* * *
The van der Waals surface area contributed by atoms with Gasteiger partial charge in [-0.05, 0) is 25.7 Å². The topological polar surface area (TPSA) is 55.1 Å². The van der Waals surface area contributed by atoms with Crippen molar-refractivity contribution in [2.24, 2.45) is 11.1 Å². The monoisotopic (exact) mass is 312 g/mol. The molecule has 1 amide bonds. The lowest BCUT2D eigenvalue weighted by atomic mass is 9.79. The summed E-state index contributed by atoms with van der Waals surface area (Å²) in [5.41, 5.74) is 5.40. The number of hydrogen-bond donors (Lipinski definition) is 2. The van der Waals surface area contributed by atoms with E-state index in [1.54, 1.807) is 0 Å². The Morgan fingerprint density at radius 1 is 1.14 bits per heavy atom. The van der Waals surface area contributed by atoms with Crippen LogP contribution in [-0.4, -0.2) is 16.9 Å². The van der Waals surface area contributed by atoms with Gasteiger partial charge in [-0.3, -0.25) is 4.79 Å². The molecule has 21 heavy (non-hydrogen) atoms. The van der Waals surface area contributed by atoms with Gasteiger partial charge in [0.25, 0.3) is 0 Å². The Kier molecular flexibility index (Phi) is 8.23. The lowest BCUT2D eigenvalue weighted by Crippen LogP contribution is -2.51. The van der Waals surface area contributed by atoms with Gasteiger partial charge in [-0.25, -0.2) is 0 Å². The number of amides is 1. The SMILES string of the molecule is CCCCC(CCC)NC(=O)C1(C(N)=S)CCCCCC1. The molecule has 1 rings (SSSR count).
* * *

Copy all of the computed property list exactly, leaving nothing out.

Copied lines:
The van der Waals surface area contributed by atoms with Gasteiger partial charge in [-0.05, 0) is 25.7 Å². The topological polar surface area (TPSA) is 55.1 Å². The van der Waals surface area contributed by atoms with Crippen molar-refractivity contribution in [2.24, 2.45) is 11.1 Å². The monoisotopic (exact) mass is 312 g/mol. The molecule has 1 amide bonds. The lowest BCUT2D eigenvalue weighted by atomic mass is 9.79. The summed E-state index contributed by atoms with van der Waals surface area (Å²) in [5.41, 5.74) is 5.40. The number of hydrogen-bond donors (Lipinski definition) is 2. The van der Waals surface area contributed by atoms with E-state index in [1.54, 1.807) is 0 Å². The Morgan fingerprint density at radius 1 is 1.14 bits per heavy atom. The van der Waals surface area contributed by atoms with Crippen LogP contribution in [-0.4, -0.2) is 16.9 Å². The van der Waals surface area contributed by atoms with Gasteiger partial charge in [-0.3, -0.25) is 4.79 Å². The molecule has 21 heavy (non-hydrogen) atoms. The van der Waals surface area contributed by atoms with Gasteiger partial charge in [0.25, 0.3) is 0 Å². The Kier molecular flexibility index (Phi) is 8.23. The lowest BCUT2D eigenvalue weighted by Crippen LogP contribution is -2.51. The van der Waals surface area contributed by atoms with Gasteiger partial charge in [-0.25, -0.2) is 0 Å². The number of amides is 1. The SMILES string of the molecule is CCCCC(CCC)NC(=O)C1(C(N)=S)CCCCCC1. The molecule has 1 rings (SSSR count).